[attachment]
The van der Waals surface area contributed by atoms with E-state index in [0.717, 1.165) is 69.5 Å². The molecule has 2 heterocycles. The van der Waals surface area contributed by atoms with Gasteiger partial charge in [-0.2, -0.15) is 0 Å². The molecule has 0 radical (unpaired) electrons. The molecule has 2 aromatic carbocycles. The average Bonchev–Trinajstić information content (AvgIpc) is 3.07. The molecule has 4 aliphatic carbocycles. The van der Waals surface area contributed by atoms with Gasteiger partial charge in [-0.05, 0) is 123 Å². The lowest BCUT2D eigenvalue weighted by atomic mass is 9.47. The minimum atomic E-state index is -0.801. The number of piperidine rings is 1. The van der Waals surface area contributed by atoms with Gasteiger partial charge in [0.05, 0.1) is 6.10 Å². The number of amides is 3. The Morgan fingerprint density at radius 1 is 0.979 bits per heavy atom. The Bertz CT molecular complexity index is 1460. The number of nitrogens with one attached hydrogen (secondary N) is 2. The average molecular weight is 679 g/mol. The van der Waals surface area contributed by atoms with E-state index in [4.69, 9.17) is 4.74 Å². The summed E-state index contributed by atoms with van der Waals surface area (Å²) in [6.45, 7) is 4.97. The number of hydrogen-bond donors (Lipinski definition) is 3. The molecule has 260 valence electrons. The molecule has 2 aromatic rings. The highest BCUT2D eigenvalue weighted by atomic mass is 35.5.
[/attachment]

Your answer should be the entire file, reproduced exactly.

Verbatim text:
The van der Waals surface area contributed by atoms with E-state index in [0.717, 1.165) is 69.5 Å². The molecule has 2 heterocycles. The van der Waals surface area contributed by atoms with Gasteiger partial charge in [-0.2, -0.15) is 0 Å². The molecule has 0 radical (unpaired) electrons. The molecule has 2 aromatic carbocycles. The average Bonchev–Trinajstić information content (AvgIpc) is 3.07. The molecule has 4 aliphatic carbocycles. The van der Waals surface area contributed by atoms with Gasteiger partial charge in [-0.05, 0) is 123 Å². The lowest BCUT2D eigenvalue weighted by atomic mass is 9.47. The minimum atomic E-state index is -0.801. The number of piperidine rings is 1. The van der Waals surface area contributed by atoms with Gasteiger partial charge in [0.05, 0.1) is 6.10 Å². The number of amides is 3. The Morgan fingerprint density at radius 1 is 0.979 bits per heavy atom. The Bertz CT molecular complexity index is 1460. The number of nitrogens with one attached hydrogen (secondary N) is 2. The average molecular weight is 679 g/mol. The van der Waals surface area contributed by atoms with E-state index in [4.69, 9.17) is 4.74 Å². The summed E-state index contributed by atoms with van der Waals surface area (Å²) in [6.45, 7) is 4.97. The number of hydrogen-bond donors (Lipinski definition) is 3. The molecule has 260 valence electrons. The molecule has 2 aromatic rings. The highest BCUT2D eigenvalue weighted by atomic mass is 35.5.